Long recognized as standard treatment of gynecologic cancer and some
other malignancies, brachytherapy may also play a role in the treatment
of prostate cancer, said Dr. John C. Blasko of the University of Washington
A group of 231 consecutive patients with prostate cancer were treated
and followed prospectively with prostate-specific antigen (PSA), biopsy
and clinical outcome between 1987 and 1994. The average age of patients
was 69 years, and the mean follow-up was 62 months. Approximately 150 patients
(65%) had stage T2B and higher disease and 11 patients (5%) had stage T3
disease. The remaining 30% had T1C-T2A disease. Prior to biopsy, 17% of
patients presented with a normal PSA level of between 0 and 4 ng/mL, and
21% of patients had an initial PSA level of higher than 20 ng/mL. Mean
PSA was 15.6.
Initially, patients were treated with external beam radiation; subsequently,
2 to 4 weeks later, a permanent brachytherapy implant boost (with either
iodine-125 or palladium-103) was employed on an outpatient basis. Although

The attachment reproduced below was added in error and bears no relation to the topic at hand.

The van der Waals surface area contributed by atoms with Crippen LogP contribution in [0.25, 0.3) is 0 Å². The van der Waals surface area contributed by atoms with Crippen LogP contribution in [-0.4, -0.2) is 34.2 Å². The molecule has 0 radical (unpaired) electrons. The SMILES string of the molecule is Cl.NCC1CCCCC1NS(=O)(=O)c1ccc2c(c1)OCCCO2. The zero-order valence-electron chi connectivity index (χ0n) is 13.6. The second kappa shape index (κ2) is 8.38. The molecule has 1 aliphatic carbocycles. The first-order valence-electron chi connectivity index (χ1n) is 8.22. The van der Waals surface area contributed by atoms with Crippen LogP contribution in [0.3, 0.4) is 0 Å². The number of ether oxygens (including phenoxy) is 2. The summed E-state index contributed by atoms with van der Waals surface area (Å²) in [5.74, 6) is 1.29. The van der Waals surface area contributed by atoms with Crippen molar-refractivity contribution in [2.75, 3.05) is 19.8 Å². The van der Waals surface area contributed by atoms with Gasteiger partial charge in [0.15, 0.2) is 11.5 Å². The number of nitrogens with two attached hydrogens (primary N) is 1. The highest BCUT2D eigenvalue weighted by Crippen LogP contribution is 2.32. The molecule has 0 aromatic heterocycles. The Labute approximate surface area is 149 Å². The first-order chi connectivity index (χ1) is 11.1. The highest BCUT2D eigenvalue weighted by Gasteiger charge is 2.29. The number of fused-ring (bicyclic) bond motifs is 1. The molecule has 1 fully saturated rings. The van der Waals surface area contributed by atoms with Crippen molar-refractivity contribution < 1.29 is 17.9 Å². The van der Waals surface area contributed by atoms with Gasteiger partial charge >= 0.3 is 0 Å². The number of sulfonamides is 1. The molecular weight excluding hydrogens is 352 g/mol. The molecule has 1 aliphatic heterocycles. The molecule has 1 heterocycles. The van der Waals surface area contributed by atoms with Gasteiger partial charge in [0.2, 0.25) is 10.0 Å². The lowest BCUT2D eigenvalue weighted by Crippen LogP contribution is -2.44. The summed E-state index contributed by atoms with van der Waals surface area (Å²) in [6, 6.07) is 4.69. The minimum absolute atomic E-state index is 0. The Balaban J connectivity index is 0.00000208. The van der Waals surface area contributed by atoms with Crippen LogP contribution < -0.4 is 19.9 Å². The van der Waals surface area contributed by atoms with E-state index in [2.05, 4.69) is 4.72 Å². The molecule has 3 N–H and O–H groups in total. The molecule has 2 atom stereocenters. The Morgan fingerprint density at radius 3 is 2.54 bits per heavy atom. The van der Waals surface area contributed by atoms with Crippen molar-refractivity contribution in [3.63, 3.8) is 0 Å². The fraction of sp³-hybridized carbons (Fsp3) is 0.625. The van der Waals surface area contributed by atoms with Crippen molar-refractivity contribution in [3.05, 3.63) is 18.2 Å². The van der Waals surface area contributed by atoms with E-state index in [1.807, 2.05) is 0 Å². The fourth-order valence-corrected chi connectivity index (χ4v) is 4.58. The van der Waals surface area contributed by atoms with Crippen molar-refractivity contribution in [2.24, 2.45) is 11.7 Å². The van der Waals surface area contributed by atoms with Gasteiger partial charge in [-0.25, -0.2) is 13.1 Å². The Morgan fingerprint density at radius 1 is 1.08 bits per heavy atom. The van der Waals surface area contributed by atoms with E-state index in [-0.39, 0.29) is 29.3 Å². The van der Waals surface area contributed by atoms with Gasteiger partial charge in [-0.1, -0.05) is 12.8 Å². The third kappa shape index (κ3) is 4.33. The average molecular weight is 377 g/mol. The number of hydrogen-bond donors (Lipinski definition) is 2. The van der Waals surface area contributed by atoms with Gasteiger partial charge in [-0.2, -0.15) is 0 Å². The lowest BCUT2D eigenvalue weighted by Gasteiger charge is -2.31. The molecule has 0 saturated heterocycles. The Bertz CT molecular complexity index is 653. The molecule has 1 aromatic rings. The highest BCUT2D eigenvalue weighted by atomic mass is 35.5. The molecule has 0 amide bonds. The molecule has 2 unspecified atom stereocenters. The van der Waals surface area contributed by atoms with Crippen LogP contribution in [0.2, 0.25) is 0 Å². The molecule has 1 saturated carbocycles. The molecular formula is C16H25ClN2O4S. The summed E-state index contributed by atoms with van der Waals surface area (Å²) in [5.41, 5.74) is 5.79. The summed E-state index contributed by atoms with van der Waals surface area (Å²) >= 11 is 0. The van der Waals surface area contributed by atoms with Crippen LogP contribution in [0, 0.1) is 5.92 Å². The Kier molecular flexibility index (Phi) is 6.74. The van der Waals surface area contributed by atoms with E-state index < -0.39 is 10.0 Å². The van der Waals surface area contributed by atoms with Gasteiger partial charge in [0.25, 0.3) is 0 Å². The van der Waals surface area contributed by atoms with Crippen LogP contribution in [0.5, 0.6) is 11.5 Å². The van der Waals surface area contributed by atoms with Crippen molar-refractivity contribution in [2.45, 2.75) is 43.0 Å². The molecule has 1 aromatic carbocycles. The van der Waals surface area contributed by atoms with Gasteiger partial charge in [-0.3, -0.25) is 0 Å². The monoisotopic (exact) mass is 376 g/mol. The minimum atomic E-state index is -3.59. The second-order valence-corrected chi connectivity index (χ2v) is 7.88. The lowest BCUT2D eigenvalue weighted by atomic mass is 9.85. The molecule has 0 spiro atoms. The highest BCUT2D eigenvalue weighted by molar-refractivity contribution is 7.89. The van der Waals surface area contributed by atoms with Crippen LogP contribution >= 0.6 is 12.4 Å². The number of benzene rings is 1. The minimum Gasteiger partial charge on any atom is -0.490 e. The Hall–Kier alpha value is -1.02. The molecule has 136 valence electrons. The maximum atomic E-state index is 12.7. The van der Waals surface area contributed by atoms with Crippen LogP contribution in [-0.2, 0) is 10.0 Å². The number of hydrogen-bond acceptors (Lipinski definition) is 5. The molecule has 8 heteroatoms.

125 patients with well-differentiated tumors were treated with iodine-125
and 120 patients with high-grade lesions were treated with palladium-103,
no difference in outcome was detected between the two groups.
In this series, histologic grade seemed to be the most significant factor
for biochemical failure. Patients with well-differentiated tumors did best.
Cause-specific survival was 96%, disease-free survival was 74%, and overall
survival was 70% at 8 years.
When the morbidity associated with a permanent-source brachytherapy
boost was compared with that of conventional external beam radiation, rectal
complications appeared to be the same. Also, for patients who did not undergo
transurethral resection of the prostate, there was no increase in genitourinary
complications (including incontinence) in the group that underwent brachytherapy.
However, an unacceptable increase in incontinence was noted in patients
who underwent brachytherapy after transurethral resection of the prostate.
For such patients, lowering the urethral dose by peripheral source distribution
is necessary, although a definite safe dose has not yet been established.
The 8 year PSA less than 1.0 control rate was 65% at 8 years. Thus,
the importance of this trial, according to Dr. Blasko, is that, in this
group of patients with moderately advanced disease, the results using brachytherapy
are superior to those in patients treated with external beam radiation.